Are remote workers at a disadvantage in terms of promotions and career growth? They seem to think so.

According to a recent poll by talent operating system provider Beamery, about half of U.S. and U.K. respondents (48%) said working remotely and not having enough face time translates to fewer promotions and interrupts their ability to learn on the job.

And data suggests some merit to this sentiment. In one study, researchers ran a travel agency with one group of participants working remotely four days a week and the other group working in office. The remote workers had a 50% lower promotion rate than those who worked in the office.

Remote work is here to stay

Remote work is becoming increasingly popular, with both employers and employees favoring the continuation of remote and hybrid arrangements into the future.

  • Stanford researchers surveyed 30,000 individuals and found that post-pandemic, 20% of full workdays will be remote, a 15% increase over pre-pandemic data.
  • A recent study by the accounting consultancy PwC also shows that most organizations and their employees have found success with remote work arrangements. In fact, its January 2021 survey revealed a 10% increase in the number of employers expressing positive attitudes toward remote work over the previous year.
  • Gallup also reports that 45% of the full-time employees it polled were working remotely all or part of the time in September 2021. And nine out 10 of those employees expressed their desire to stay remote at least part of the time.

With so many workers being remote, it’s likely the fear of missing out (FOMO) trend will continue. But there are some steps organizations can take now to provide all employees with opportunities for advancement, whether in office or remote.

Consider a hybrid arrangement

The first step is to acknowledge that FOMO is real and consider that having employees in the office part time may be the ideal balance. Regular in-person work experiences can help foster spontaneity, bonding and innovation.

According to the CNBC/Survey Monkey Workforce Happiness Index, 31% of employees believe those who work part of the time in the office and the rest of the time from home will have equal career opportunities.

And research by Gallup shows that employees might actually crave hybrid work arrangements over being fully remote. A majority of employees working remotely at least part time (54%) said they wanted to split their time between home and office. This is a far greater percentage than those who said they wanted to return to the office full time (9%), and slightly more than those who said they wanted to work from home exclusively (37%).

If you are considering a hybrid model, it’s best to take a coordinated and uniform approach to in-office work time. Rather than letting employees select when they’ll be in the office, make a centralized decision on when team members will report to work. This helps ensure overlap, giving employees the chance to interact and providing employers with valuable insight into who’s shining in their role and primed for promotion.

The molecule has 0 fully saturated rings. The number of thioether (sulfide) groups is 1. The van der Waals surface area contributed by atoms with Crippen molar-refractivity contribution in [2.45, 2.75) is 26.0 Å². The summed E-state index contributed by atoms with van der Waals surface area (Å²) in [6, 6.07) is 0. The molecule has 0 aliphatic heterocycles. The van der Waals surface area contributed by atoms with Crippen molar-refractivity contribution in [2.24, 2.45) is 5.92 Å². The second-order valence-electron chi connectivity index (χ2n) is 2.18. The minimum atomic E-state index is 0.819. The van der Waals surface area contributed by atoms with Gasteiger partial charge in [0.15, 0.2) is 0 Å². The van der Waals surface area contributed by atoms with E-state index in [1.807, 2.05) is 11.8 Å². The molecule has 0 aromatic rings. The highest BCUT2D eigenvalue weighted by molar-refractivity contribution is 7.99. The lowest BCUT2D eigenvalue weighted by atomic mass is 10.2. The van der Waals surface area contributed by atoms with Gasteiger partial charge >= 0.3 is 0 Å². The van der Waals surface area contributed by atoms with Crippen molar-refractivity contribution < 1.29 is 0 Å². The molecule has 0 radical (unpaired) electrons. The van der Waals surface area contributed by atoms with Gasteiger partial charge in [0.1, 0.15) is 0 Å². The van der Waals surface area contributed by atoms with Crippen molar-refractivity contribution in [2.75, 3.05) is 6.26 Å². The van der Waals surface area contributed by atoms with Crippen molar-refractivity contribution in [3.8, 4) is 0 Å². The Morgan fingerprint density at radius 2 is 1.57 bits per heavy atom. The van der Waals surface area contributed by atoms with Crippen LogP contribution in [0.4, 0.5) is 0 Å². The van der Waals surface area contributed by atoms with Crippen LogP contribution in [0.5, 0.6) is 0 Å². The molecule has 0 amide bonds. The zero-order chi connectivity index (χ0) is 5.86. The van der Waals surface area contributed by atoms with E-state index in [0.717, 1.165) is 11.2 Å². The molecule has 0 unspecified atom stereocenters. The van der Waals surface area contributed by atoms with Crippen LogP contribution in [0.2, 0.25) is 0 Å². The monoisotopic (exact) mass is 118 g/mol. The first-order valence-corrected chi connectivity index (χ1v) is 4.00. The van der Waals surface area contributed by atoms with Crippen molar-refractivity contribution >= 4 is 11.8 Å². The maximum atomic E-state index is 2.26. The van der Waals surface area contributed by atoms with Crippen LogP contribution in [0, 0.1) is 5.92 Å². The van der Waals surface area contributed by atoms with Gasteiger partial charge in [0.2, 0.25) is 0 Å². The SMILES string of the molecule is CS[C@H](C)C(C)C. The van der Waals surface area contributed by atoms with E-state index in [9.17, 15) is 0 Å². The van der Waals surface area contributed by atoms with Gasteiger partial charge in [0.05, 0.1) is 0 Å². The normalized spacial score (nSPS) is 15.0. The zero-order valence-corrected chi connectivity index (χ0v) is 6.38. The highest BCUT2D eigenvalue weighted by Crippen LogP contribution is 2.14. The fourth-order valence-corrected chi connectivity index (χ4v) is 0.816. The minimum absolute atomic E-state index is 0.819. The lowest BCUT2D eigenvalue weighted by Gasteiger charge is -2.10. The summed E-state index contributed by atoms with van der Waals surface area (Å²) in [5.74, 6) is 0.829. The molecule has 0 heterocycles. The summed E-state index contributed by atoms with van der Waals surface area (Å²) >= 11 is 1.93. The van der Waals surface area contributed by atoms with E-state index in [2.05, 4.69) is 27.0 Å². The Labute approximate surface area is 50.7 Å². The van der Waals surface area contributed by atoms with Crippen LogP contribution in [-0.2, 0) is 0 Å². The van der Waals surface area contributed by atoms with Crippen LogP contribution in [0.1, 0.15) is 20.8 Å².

Other strategies for countering FOMO

If hybrid work arrangements aren’t right for you, there are still many ways to help remote workers advance.

But be aware this likely means embracing a major culture shift. Gone are the days of the traditional Monday-through-Friday grind, which gives organizations the chance to shape the future workplace with valuable input from employees. Here are a few strategies for soliciting buy-in from employees and helping them carve out their career trajectories in a favorable way.

Talk regularly with employees about their performance. The periodic performance reviews of yesterday may not provide the right amount of insight for real progress. In fact, a poll by the cloud platform provider Reflective showed that more than 60% of employees believe performance reviews are incomplete and only measure performance at a “surface level.”

To counter this perception, put employees in the driver’s seat. Encourage them to self-identify their strengths and get involved in projects that play to those attributes. Then, set up regular (weekly or biweekly) meetings with them to review their progress and address any challenges they may be facing.

Soliciting feedback like this helps employees get a better sense of what’s going well and where they can improve. It’s also a way for employees to impress upon managers that they’re hard working and committed to their roles.

Provide opportunities to cross train. By getting remote employees out of siloed workflows, you’ll be in a better position to foster connections among coworkers and evaluate whether employees excel or flounder when put into new situations. This may also help identify who the future leaders are.

Make online learning more accessible. There are many online learning platforms that can help employees hone their skills for their current roles and develop new skills for future roles. These include edX, LinkedIn Learning and Udemy, to name a few.

Prioritize training and career guidance. More than 25% of the employees Beamery polled ranked these as important considerations. With the Great Resignation in full swing, organizations that don’t step up could risk losing talent. In fact, 53% of workers say they plan on leaving their jobs in the next year if their employers don’t recognize that training and career guidance matter.

Create opportunities for employees to shine

While the onus is always on the employee to demonstrate their commitment to the organization, giving them opportunities to be more self-directed will generally put the employer in a better position to identify and promote top talent.

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